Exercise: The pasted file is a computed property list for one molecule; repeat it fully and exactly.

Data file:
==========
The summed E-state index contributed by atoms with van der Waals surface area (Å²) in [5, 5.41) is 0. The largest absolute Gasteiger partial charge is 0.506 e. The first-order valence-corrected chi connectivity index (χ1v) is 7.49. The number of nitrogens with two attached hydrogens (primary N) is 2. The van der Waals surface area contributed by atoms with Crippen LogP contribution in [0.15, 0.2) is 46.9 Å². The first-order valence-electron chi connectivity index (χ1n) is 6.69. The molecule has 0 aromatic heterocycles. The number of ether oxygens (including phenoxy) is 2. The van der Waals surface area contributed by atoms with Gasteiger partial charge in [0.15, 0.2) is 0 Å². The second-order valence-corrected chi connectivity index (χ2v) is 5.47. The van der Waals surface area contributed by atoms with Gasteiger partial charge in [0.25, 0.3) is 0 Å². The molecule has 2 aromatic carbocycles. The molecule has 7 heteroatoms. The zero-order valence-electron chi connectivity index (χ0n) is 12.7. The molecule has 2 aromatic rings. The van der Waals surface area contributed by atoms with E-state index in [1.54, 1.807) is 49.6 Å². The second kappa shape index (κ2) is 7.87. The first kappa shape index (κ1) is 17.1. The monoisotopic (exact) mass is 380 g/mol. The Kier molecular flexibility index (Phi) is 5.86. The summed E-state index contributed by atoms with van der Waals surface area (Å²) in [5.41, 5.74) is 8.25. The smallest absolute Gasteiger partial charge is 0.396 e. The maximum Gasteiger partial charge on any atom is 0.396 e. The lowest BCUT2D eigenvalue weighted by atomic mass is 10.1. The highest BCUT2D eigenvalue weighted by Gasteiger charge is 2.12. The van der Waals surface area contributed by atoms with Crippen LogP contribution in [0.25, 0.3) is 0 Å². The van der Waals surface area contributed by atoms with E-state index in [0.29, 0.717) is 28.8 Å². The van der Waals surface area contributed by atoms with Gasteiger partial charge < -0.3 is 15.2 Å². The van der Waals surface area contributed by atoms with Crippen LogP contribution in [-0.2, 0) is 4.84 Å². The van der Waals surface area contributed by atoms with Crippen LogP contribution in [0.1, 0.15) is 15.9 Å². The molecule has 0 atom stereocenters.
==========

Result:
The summed E-state index contributed by atoms with van der Waals surface area (Å²) in [5, 5.41) is 0. The largest absolute Gasteiger partial charge is 0.506 e. The first-order valence-corrected chi connectivity index (χ1v) is 7.49. The number of nitrogens with two attached hydrogens (primary N) is 2. The van der Waals surface area contributed by atoms with Crippen LogP contribution in [0.15, 0.2) is 46.9 Å². The first-order valence-electron chi connectivity index (χ1n) is 6.69. The molecule has 0 aromatic heterocycles. The number of ether oxygens (including phenoxy) is 2. The van der Waals surface area contributed by atoms with Gasteiger partial charge in [0.15, 0.2) is 0 Å². The second-order valence-corrected chi connectivity index (χ2v) is 5.47. The van der Waals surface area contributed by atoms with Gasteiger partial charge in [0.25, 0.3) is 0 Å². The molecule has 2 aromatic carbocycles. The molecule has 7 heteroatoms. The zero-order valence-electron chi connectivity index (χ0n) is 12.7. The molecule has 2 aromatic rings. The van der Waals surface area contributed by atoms with E-state index in [1.54, 1.807) is 49.6 Å². The second kappa shape index (κ2) is 7.87. The first kappa shape index (κ1) is 17.1. The monoisotopic (exact) mass is 380 g/mol. The Kier molecular flexibility index (Phi) is 5.86. The summed E-state index contributed by atoms with van der Waals surface area (Å²) in [5.41, 5.74) is 8.25. The smallest absolute Gasteiger partial charge is 0.396 e. The maximum Gasteiger partial charge on any atom is 0.396 e. The lowest BCUT2D eigenvalue weighted by atomic mass is 10.1. The highest BCUT2D eigenvalue weighted by Gasteiger charge is 2.12. The van der Waals surface area contributed by atoms with Crippen LogP contribution in [0.25, 0.3) is 0 Å². The van der Waals surface area contributed by atoms with E-state index in [0.29, 0.717) is 28.8 Å². The van der Waals surface area contributed by atoms with Gasteiger partial charge < -0.3 is 15.2 Å². The van der Waals surface area contributed by atoms with Crippen LogP contribution in [-0.2, 0) is 4.84 Å². The van der Waals surface area contributed by atoms with Crippen LogP contribution in [0.1, 0.15) is 15.9 Å². The molecule has 0 atom stereocenters.